Children with language deficits are significantly more likely to experience depression by third grade
Sept. 07, 2016
Nathan Hurst, email@example.com, 573-882-6217
COLUMBIA, Mo. – Childhood depression can lead to social, emotional and academic setbacks during childhood and later in life. However, little is known about what contributes to children’s developing depressive symptoms. Researchers from University of Missouri have determined that the level of language skills young children possess early in life can predict the likelihood they may experience depression.
Keith Herman, a professor in MU’s College of Education, found that children who experience low levels of language learning stimulation beginning at three years of age are more likely to experience language delays by first grade and are three times more likely to develop depression by third grade.
“It is clear that the amount of language that children are exposed to early on is very important for their development,” Herman said. “Whether it is through pre-school classes, interactions with parents and siblings or through consuming media such as television and books, exposure to greater amounts of language and vocabulary will help prepare children to succeed socially and academically when they begin school. If children already are experiencing language and subsequent social and academic deficits by the first grade, chances are they will continue to fall further behind in school each year, which can lead to negative self-perceptions and depressive symptoms by third grade.”
Herman and a team of researchers examined data from 587 children and households in Hawaii. The data included children’s language skills and exposure to language stimulation in the home beginning at age three. The children were tested on their language skills in the first grade and then tested for depressive symptoms in the third grade. The children who had higher language exposure and stimulation as three-year-olds were more likely to have adequate to better-than-average language skills in first grade. They also were much less likely to experience depression by the third grade. Children who did not receive adequate language stimulation early in life were much more likely to have poor language skills and ultimately experience depression.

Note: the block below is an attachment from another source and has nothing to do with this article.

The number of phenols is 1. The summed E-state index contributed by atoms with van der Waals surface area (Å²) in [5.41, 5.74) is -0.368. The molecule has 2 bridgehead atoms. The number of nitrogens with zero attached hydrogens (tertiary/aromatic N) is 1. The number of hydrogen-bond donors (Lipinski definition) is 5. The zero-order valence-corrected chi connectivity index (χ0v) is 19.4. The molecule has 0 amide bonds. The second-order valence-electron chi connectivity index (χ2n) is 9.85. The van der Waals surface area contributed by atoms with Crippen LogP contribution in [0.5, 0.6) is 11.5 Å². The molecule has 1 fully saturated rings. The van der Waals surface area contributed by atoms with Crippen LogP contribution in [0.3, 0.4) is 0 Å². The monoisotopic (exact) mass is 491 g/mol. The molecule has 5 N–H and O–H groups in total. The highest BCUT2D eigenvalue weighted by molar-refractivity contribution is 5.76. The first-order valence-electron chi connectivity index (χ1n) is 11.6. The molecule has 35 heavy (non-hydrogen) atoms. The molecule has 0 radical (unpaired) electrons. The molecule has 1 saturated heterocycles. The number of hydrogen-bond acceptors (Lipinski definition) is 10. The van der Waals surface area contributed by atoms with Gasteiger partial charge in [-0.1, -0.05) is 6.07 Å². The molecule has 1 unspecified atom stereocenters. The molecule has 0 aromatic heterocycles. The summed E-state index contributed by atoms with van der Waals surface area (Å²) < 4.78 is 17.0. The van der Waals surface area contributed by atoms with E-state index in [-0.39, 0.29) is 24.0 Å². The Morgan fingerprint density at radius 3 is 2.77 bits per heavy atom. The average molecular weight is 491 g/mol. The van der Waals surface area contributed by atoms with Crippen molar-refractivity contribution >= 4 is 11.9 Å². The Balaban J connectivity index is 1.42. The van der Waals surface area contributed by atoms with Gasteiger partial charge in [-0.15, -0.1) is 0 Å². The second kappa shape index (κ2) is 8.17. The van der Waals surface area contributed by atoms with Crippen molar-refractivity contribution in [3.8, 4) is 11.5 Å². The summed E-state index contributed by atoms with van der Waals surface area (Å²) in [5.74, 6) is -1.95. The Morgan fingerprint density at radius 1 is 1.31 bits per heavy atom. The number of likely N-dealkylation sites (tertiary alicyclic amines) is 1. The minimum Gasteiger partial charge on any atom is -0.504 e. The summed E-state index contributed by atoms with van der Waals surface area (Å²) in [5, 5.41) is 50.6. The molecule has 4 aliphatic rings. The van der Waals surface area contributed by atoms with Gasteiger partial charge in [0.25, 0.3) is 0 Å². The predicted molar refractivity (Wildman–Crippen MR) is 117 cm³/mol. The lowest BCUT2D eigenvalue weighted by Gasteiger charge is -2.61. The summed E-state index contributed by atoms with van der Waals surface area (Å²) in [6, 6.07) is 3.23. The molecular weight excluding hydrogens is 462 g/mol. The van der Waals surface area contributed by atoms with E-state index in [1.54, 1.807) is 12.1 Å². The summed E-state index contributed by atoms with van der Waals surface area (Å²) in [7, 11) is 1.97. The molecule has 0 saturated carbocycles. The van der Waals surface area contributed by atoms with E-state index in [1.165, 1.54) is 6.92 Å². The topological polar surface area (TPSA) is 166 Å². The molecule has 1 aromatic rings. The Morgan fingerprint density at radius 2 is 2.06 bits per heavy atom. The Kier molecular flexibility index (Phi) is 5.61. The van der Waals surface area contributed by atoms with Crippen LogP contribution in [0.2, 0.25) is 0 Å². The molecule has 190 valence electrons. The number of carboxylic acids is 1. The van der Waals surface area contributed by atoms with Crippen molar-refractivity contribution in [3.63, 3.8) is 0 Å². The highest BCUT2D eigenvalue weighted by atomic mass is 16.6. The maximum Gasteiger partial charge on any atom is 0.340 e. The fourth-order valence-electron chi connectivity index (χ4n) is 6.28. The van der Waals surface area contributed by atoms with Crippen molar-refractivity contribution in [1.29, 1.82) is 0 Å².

“These findings are important because we have been able to identify key stages of child development that can help determine the mental health of children later in their academic careers,” Herman said. “By understanding that the amount of language a child is exposed to early in life is important, we can create interventions and programs that can help parents and childcare providers improve language exposure during this critical development age. Also, we can identify first graders who may lack language skills and give them extra attention to help catch them up academically and socially before they develop depression.”
The study, “Language Delays and Child Depressive Symptoms: The Role of Early Stimulation in the Home,” was published in Prevention Science. The study was coauthored by Daniel Cohen, Sarah Owens, Tracey Latimore, Wendy M. Reinke, Lori Burrell, Elizabeth McFarlane and Anne Duggan. Keith Herman also is the co-director of the Missouri Prevention Center, which brings community members and researchers together to help schools and families apply techniques that promote social and academic success.